Weekend Updates 

Flaming Lip service at The Basement, the Dirtbombs at The End, and more

Flaming Lip service at The Basement, the Dirtbombs at The End, and more

The Flaming Lips seem to be working at a Stanley Kubrick pace on their never-ending cinematic opus Christmas on Mars, which has something to do with Santa Claus and Martians. (They went together so well the first time.) No worry: the Lips are now represented on film by The Fearless Freaks, a feature-length documentary that covers their two decades as Oklahoma's premier neo-psychedelicists. Directed by Bradley Beesley, whose strikingly odd fishing documentary Okie Noodling made him the man for the job, the movie features concert footage as well as dramatic "reenactments"—including, we hear, a group of Vietnamese Max Fischer Players restaging a Long John Silver's robbery.

In advance of the DVD's release Tuesday, Grimey's hosts a free screening 8 p.m. Monday at The Basement, with the 2-disc set for sale after the film. There'll also be give-aways, free posters and other goodies—and what's this talk we hear about a performance by Nashville's first Flaming Lips tribute band? Listen for soft bulletins.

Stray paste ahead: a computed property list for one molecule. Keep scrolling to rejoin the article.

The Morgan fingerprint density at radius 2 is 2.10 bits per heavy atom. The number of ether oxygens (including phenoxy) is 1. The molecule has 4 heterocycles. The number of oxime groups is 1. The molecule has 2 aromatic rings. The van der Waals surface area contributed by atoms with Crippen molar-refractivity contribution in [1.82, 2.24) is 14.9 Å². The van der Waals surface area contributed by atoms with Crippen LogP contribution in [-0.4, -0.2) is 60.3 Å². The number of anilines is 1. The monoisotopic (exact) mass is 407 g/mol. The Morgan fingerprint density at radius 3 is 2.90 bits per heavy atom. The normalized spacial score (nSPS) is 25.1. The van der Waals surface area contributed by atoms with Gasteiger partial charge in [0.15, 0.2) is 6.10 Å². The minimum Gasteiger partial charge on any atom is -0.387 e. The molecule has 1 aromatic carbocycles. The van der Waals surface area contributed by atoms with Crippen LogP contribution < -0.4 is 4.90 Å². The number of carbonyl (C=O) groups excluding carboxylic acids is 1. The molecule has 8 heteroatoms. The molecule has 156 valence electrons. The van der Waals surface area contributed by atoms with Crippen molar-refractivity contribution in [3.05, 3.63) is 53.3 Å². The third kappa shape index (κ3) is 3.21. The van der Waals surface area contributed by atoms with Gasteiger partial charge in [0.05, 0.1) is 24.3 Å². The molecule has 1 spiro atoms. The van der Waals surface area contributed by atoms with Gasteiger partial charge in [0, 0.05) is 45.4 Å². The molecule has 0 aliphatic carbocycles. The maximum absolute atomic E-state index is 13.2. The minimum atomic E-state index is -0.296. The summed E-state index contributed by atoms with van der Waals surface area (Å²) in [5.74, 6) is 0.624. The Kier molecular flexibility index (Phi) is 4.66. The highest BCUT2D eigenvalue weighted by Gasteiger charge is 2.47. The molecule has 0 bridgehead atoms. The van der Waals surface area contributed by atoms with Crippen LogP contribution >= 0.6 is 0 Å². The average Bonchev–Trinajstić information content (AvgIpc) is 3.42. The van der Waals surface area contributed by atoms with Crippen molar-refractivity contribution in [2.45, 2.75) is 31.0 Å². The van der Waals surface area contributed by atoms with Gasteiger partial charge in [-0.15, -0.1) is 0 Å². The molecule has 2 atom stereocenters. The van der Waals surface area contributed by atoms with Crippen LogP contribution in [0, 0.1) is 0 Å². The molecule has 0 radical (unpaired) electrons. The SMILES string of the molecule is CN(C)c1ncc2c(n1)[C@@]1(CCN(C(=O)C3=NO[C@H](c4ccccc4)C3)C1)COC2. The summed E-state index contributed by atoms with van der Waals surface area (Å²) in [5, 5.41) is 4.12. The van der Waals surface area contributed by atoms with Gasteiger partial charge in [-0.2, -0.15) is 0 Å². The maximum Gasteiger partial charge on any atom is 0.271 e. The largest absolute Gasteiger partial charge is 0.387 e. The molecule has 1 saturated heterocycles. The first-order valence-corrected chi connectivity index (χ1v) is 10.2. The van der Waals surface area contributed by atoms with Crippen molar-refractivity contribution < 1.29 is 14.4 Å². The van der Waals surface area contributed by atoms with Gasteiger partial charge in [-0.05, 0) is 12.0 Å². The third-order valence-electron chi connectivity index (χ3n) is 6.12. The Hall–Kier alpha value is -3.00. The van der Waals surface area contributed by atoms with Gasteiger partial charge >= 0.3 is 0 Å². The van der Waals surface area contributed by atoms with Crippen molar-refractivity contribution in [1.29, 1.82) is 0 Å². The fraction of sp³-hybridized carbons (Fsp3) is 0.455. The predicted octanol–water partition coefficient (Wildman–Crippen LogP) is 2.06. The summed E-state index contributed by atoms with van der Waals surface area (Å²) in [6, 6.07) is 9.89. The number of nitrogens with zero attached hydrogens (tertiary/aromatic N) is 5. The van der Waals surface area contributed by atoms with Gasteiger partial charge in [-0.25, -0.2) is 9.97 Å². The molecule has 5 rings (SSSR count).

♦ If your taste runs more to Burning Spear than the Flaming Lips, opt instead for the Belcourt's special screening of the new Live from Bonnaroo 2004 DVD. This record of the three-day outdoor festival features selected highlights from 30 different artists; you'll be shocked to learn they include Dave Matthews & Friends, Trey Anastasio and—better sit down for this one—The Dead. Overall, though, the roster is pleasingly diverse: hometown heroes Gillian Welch and Kings of Leon, Los Lonely Boys, The Black Keys, Taj Mahal, X-Ecutioners, Ween, Beth Orton, Doc Watson & Jack Lawrence, Femi Kuti and more. The screening's 9:30 p.m. Monday, for anyone ambitious enough to try seeing both this and the Lips.

♦ There's not much left to say that hasn't been said about the current state of Detroit rock. In the last decade, probably no city has birthed a music scene more directly reflecting that city's character—White Stripes, Paybacks, Von Bondies, Detroit Cobras...the list goes on. Perhaps more than any of these bands, The Dirtbombs hone in on the gritty intersection of MC5-style garage-rock fury and Motor City soul, thanks in large part to charismatic front man Mick Collins, who in several reviews has been referred to as Detroit's Shaft. Live, the 'Bombs—like their name suggests—are explosive and leave a smoking heap of rubble in their wake. They play The End Friday night with buzz teen-rockers Be Your Own Pet and Lucky Guns, another retro band—though instead of the garage, they worship in the arena, at the altar of deities like AC/DC, Zep and Guns N' Roses.


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